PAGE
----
I truly believe that GOP politicians are unaware of the political pulse of the nation. They are myopic in their quests to legislate the most extreme laws thinking that the “American people” as they often refer to us, are on the side of conservative governance. I suspect that there will be a rude awakening in the next two November elections.
First with national referenda to vote down extreme legislation in several states. Secondly with recalls of certain extreme legislators in those states. Finally, a rejection of GOP extreme conservatism resulting in a second term for President Obama and most likely a return to the Dems controlling both houses.
Arizona Governor Jan Brewer on Tuesday signed into law a controversial bill that makes the state the first in the nation to outlaw abortions performed on the basis of the race or gender of the fetus.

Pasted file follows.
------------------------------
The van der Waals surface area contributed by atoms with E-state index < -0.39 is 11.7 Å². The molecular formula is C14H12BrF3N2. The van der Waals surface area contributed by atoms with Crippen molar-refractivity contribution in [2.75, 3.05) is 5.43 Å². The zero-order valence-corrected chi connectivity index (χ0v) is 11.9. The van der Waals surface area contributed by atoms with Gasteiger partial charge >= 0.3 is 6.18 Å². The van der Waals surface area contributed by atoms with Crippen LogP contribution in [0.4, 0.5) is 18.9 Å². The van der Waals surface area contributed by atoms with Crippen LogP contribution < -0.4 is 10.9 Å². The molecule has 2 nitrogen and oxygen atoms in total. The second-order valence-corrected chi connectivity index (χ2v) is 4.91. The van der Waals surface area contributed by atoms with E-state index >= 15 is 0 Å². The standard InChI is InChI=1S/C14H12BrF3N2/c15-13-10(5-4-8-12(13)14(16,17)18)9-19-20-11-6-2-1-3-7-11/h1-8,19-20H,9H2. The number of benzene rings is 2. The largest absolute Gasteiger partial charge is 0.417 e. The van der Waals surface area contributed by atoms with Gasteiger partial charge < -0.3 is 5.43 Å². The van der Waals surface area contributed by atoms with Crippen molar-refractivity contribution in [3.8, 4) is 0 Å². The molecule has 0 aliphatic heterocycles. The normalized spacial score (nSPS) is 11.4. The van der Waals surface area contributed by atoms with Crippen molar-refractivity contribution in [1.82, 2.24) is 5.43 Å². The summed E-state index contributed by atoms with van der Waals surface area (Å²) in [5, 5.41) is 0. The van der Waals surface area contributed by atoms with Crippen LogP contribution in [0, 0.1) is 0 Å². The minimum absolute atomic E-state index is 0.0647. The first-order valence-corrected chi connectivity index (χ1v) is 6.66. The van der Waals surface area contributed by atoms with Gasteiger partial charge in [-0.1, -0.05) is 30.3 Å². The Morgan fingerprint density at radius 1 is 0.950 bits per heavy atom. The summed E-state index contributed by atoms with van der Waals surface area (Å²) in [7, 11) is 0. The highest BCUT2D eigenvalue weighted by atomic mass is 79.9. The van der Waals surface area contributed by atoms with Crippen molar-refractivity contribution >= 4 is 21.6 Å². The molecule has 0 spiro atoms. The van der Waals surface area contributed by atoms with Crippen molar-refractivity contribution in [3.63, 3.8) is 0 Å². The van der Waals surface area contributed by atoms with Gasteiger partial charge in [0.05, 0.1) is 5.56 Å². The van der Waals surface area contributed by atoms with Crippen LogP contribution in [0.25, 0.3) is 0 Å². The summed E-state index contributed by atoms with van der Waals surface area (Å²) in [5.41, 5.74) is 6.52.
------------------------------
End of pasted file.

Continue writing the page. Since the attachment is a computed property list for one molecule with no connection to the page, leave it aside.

The move comes as anti-abortion groups across the nation try to seize on gains made by political conservatives during the November elections, seeking enactment of new state laws to further restrict abortions.
Under the new Arizona statute, doctors and other medical professionals would face felony charges if they could be shown to have performed abortions for the purposes of helping parents select their offspring on the basis of gender or race.
The women having such abortions would not be penalized.
State legislators have said no such law exists anywhere else in the nation.
Backers of the measure said the ban is needed to put an end to sex- and race-related discrimination that exists in Arizona and throughout the nation. They insist the issue is about bias rather than any broader stance on abortion. Read More…
Click for Restrictions.
Rachel Maddow demonstrates how every major GOP politician claims to support “limited government” but practice the total opposite.